Category Archives: Lanzarote

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Oil Protests in the Canary Islands

Saturday, June 7th, was, without doubt, a triumph for the environmental groups who organized protests throughout the islands, against the exploration of the ocean bed between the archipelago and the continent of Africa by oil giant, Repsol, at the behest of the Spanish central government.

Reported estimates by organizers claim between 150,000 and 200, 000 turned out to show their opposition to the plans. Central government representatives, and local members of the ruling PP claim the numbers to be more like 45,000 to 50,000. You can’t be everywhere at once, and I can only tell you that the numbers at the rally I attended in tiny La Gomera were definitely closer to the 1,000 estimated by organizers than the 500 claimed by officials.

Oil Protests in the Canary Islands

The biggest protest was in Tenerife where either 16,000 or 80,000 attended, depending on whom you believe, but of course it isn’t the numbers themselves so much as the proportion of the population which is significant. The spokesman for environmental group Ben Magec told me that he was delighted with the La Gomera turnout as a per centage of the population.

There isn’t the slightest doubt in my own mind, traveling around the islands as I have been doing of late, as to the depth of opposition to the drilling, though for obvious reasons it’s a hotter topic in Fuerteventura and Lanzarote. President of the Canary Islands autonomous government, Paulino Rivero chose to make his position clear on the tiniest inhabited island, La Graciosa, saying; “ Our petroleum is tourism, the landscape, the environment and our rich biodiversity.”

La Graciosa, possibly, has more to lose than any island in the event of an oil spill reaching its shores. A true “desert island” with long, white beaches, it has nothing but fishing and tourism. An oil spill affecting those industries would be fatal to the island economy.

La Graciosa

The image of the sort of oil damage we’ve seen from Galicia, Alaska or the Gulf of Mexico over recent years on those pristine sands is powerful, but the issue is about more than just the possibility of an oil spill, as various speakers pointed out. It’s about the safety of drilling into the sea bed of an area which is less than stable; it’s about the image oil platforms present to tourists; it is about our reliance on fossil fuels over all, not just on this archipelago. It’s also about the callousness of central government which in imposing this on the islands without proper consultation of the population. As Canarian Socialist spokesman, Manuel Fajaardo Palarea said: “Refusing to consult the population confirms the contempt the government has been showing towards the islands.”

Whatever individual reasons for protesting were, there was no question of the unity this has brought about. At all the rallies, the cries were; “Una sola Voz” (One voice only) and “Canarias no se vende, Canarias se defiende” (The Canaries is not for sale, the Canaries will defend itself).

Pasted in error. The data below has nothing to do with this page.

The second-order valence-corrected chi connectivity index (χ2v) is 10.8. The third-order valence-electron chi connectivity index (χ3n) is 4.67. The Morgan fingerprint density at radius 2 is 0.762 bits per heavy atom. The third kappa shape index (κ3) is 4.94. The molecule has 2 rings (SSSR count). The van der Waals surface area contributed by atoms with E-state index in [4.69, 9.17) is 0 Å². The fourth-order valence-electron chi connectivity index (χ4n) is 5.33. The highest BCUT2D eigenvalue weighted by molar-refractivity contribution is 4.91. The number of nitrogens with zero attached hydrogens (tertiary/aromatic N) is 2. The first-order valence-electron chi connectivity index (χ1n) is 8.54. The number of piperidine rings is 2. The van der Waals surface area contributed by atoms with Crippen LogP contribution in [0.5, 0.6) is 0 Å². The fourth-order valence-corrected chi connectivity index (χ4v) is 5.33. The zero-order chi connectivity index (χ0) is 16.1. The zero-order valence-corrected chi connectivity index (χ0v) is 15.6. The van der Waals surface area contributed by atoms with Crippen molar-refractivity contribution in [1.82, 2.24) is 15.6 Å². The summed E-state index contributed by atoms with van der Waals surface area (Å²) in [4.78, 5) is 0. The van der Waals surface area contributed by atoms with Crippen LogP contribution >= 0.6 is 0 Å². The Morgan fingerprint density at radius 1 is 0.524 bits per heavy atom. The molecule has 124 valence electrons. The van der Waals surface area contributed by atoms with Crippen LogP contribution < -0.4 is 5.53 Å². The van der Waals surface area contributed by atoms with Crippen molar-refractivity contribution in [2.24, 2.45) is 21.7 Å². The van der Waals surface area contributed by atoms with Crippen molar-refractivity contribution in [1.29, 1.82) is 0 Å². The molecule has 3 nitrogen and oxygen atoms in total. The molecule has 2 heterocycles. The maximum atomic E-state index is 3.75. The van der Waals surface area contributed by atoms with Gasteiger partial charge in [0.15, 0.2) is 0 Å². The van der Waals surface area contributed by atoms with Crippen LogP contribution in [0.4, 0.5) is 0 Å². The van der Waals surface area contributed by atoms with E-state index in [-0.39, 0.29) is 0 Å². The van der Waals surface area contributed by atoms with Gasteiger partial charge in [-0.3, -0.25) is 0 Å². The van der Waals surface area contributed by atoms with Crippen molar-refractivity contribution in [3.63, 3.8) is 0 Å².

Meanwhile, the president of the ruling PP in Fuerteventura claimed that the Socialists and the Coalition Canaria were politicising the question. I observed no overt party politics going on in La Gomera, it has to be said. Though the crowd was chanting slogans aimed at Jose Manuel Sória, Spanish minister of Tourism and Industry, who is, unbelievably, Canarian, one speaker asked not to blame him alone, but to understand that there is shared responsibility, pointing out that Caixa Bank was one of Repsol’s largest shareholders.

Oil Protests in Lanzarote

Speaker after speaker in La Gomera pointed out that not only do we need to protest oil exploration, but at the same time it is vital that we demand more investigation and investment in alternative energies. Elsewhere, spokeswoman for Ben Magec, Rita López called on the Canarian government to commit to sustainable energy, and pointed out that whilst it was a great thing to be united against big oil, her organization was still against Canarian investment in gas.

Remarkably, whatever the turnout, it’s a triumph that out of 8 marches no serious incidents were reported, in fact, scarcely any incidents at all. This came as no surprise to me because the most impressive thing about the event was that this really was a united front of ordinary people. At protests in the past I’ve observed a majority of the attendees to be, well, people who prefer “an alternative lifestyle,” not to criticize that, but they are not the main stream. Last evening’s rally was made up for the most part of ordinary citizens, grandparents with walking sticks, young mums pushing prams, families, in other words, your neighbors.